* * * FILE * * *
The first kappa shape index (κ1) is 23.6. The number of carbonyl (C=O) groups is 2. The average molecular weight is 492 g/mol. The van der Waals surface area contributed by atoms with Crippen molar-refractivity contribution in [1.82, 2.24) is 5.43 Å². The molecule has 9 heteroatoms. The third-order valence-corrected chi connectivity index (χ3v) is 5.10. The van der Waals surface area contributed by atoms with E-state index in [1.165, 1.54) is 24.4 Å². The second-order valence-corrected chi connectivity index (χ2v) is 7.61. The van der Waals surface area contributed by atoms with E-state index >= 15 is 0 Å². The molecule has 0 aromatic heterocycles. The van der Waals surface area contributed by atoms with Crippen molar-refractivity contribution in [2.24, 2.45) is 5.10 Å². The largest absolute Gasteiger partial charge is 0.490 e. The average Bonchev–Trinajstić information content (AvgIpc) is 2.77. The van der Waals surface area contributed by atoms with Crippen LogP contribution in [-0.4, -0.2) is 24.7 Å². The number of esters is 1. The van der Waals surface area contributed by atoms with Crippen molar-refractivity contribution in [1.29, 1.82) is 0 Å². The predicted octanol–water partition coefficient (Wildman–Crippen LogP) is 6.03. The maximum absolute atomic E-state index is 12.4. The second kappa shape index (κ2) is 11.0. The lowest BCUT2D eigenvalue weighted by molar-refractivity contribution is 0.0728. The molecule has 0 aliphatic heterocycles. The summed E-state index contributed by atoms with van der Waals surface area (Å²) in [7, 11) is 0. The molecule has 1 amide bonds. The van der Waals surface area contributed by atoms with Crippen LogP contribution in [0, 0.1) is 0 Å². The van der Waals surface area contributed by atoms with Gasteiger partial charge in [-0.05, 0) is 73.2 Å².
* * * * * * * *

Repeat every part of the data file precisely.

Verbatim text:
The first kappa shape index (κ1) is 23.6. The number of carbonyl (C=O) groups is 2. The average molecular weight is 492 g/mol. The van der Waals surface area contributed by atoms with Crippen molar-refractivity contribution in [1.82, 2.24) is 5.43 Å². The molecule has 9 heteroatoms. The third-order valence-corrected chi connectivity index (χ3v) is 5.10. The van der Waals surface area contributed by atoms with E-state index in [1.165, 1.54) is 24.4 Å². The second-order valence-corrected chi connectivity index (χ2v) is 7.61. The van der Waals surface area contributed by atoms with E-state index >= 15 is 0 Å². The molecule has 0 aromatic heterocycles. The van der Waals surface area contributed by atoms with Crippen molar-refractivity contribution in [2.24, 2.45) is 5.10 Å². The largest absolute Gasteiger partial charge is 0.490 e. The average Bonchev–Trinajstić information content (AvgIpc) is 2.77. The van der Waals surface area contributed by atoms with Crippen LogP contribution in [-0.4, -0.2) is 24.7 Å². The number of esters is 1. The van der Waals surface area contributed by atoms with Crippen molar-refractivity contribution in [1.29, 1.82) is 0 Å². The predicted octanol–water partition coefficient (Wildman–Crippen LogP) is 6.03. The maximum absolute atomic E-state index is 12.4. The second kappa shape index (κ2) is 11.0. The lowest BCUT2D eigenvalue weighted by molar-refractivity contribution is 0.0728. The molecule has 0 aliphatic heterocycles. The summed E-state index contributed by atoms with van der Waals surface area (Å²) in [7, 11) is 0. The molecule has 1 amide bonds. The van der Waals surface area contributed by atoms with Crippen LogP contribution in [0, 0.1) is 0 Å². The van der Waals surface area contributed by atoms with Gasteiger partial charge in [-0.05, 0) is 73.2 Å².